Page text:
TEDx Talks Inspire at Nature Conservancy Celebration

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Great Egret, Gordons Pond. Photo by Kevin Fleming

So the story includes an Ethiopian maize farmer, a man who swears by fresh air and an ancient beer aficionado.


No, they didn’t all walk into a bar (although maybe the beer guy might’ve liked that), but they were part of an evening of TEDx WilmingtonSalon talks for the 25th anniversary celebration of The Nature Conservancy in Delaware.

More than 100 people gathered Friday night at the Winterthur Museum, Garden and Library to hear James Borel, Peter Kareiva and Sam Calagione give TED Talks, which are part of a nonprofit organization that sponsors 18-minute talks by people who have “ideas worth spreading.” (Notable TED speakers over the years have included Bill Gates, Jane Goodall and Elizabeth Gilbert, to name a few.)

The talks themselves will soon be online to watch, but here’s a recap of what these three ideas guys had to say:

Peter Kareiva, vice president and chief scientist for The Nature Conservancy

Being a conservationist, Kareiva said, isn’t about bemoaning impending doom and gloom. He argued there isn’t one way to help the planet, but an array of options people can choose from to make a positive impact.

He looked at how the government in Seoul, South Korea, transformed a six-lane highway through the city into a beautiful river, how near-extinct populations of gray wolves, grizzly bears and bison were restored to health in Yellowstone National Park and how a major chemical manufacturer reduced high ground-level ozone through reforestation.

Getting kids excited about science and engineering is important, Kareiva said, and most of all, simply developing an appreciation for nature around us can do wonders. He cited a new study out of Stanford showing that 50 minutes spent outside every day significantly reduced participants’ anxiety and also improved their memory and problem-solving skills. “It’s like you took a prescription from nature,” he said, underscoring that nature is far from being a passive, distant entity.

Sam Calagione, founder and president of Dogfish Head Craft Brewery

After graduating from college with a degree in English, Calagione moved to New York City with expectations of writing the next great American novel. To make ends meet, he worked at a bar in the Upper East side, where he fell in love with craft brewery.

In 1995, he opened Dogfish Head, headquartered in Milton, with the dream of stepping away from European beer-making traditions and creating brews with local ingredients. “Our mission,” he said, “was to be the first American craft brewery working with an American landscape.”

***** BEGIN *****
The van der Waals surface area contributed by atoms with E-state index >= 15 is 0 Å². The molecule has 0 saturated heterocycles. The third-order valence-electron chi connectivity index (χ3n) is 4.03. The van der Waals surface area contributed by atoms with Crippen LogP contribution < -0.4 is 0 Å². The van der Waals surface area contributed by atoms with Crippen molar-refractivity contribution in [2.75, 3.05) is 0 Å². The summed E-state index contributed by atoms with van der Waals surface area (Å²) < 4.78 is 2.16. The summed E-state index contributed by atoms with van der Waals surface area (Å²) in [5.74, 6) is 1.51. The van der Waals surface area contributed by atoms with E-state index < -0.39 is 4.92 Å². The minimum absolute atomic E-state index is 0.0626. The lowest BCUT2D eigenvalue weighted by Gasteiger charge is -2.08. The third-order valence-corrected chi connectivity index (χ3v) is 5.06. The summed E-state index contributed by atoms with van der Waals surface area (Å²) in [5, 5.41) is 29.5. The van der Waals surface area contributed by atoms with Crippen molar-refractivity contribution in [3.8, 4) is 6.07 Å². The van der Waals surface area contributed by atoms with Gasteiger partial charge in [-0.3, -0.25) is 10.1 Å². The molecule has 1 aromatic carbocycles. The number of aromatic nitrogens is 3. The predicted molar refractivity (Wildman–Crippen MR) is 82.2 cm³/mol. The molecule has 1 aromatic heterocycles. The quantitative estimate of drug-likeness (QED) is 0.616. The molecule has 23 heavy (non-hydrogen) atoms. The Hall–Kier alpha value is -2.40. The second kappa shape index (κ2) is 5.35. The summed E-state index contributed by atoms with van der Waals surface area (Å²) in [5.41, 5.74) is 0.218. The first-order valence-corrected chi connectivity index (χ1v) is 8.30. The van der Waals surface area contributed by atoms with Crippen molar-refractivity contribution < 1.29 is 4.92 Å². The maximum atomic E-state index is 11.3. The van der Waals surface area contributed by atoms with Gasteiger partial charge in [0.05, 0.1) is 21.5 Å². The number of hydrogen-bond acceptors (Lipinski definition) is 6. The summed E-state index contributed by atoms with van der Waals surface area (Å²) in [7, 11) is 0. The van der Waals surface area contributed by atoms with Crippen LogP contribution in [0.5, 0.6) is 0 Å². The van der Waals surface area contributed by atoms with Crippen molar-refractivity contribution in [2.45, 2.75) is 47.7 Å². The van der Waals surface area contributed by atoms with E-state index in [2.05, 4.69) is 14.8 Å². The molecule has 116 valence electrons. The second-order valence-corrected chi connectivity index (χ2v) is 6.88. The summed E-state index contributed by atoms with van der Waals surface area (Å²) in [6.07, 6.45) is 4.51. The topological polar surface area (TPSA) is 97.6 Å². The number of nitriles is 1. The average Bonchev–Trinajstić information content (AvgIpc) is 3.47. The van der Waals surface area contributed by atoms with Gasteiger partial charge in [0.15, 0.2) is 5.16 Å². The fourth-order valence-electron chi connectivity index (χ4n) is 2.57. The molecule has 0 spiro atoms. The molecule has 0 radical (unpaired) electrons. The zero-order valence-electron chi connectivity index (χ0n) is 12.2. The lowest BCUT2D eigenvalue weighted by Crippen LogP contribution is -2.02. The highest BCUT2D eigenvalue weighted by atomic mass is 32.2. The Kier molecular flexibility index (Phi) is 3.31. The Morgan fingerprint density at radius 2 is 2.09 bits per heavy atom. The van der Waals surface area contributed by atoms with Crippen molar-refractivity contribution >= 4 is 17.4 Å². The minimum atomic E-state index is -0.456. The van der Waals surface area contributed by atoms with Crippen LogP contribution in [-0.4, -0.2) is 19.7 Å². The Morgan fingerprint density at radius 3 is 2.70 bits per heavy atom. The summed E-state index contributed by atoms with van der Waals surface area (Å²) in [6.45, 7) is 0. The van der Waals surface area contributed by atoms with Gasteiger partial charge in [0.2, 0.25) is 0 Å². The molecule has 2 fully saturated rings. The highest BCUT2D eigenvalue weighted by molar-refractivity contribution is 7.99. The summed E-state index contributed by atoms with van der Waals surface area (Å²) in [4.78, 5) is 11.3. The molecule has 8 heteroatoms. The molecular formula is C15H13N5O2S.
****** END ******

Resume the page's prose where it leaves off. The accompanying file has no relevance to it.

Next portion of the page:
After receiving much criticism for putting things like raisins and chicory root in his beers, he struck gold with the Midas Touch brew, which was a recipe based on a Penn archaeologist’s findings from goblets at King Midas’ funeral feast.

Calagione talked about his belief that good karma comes from business collaboration, and that treating the Earth well is just as important. “Pretty much everything we make wouldn’t exist if we didn’t conserve the land,” Calagione said, adding he’s happy to support the Nature Conservancy. “It’s a no-brainer as far as mission alignment.”

James Borel, DuPont executive vice president

Borel spoke about DuPont’s recent project in Ethiopia that aims to help alleviate hunger there and in the greater sub-Saharan region. Its power, he said, comes from private, public and governmental groups working together.

The main idea is to provide genetically improved maize seeds to farmers, who make up about 80 percent of Ethiopia’s population, reduce post-harvest loss and teach new techniques with better equipment.

Borel was inspired to get DuPont involved after meeting an Ethiopian farmer, Debebe Ayele, in 2012. The man had received better seeds and training, and in return, made a profit for the first time. With that money, Ayele invested in his children’s education and a new roof for their home. Because of his success, he became a local leader.

Just like the maize in the fields, the farming program is continually growing: There will be 32,000 farmers in the program this year, and in 2018, Borel said more than 100,000 are expected to participate.

He called the project exciting. “Food scarcity will always be with us,” Borel said, “but we now have the capacity to change that.”

The Nature Conservancy is the largest science-based conservation organization in the world, said Maria Dziembowska, the Delaware chapter spokeswoman, in a release. Since forming in 1990, the chapter has helped to protect 30,000 acres in Delaware and manages more than 5,000 acres on its nature preserves. It’s currently working to create a water fund that would secure a sustainable supply of safe water in the Brandywine-Christina watershed.

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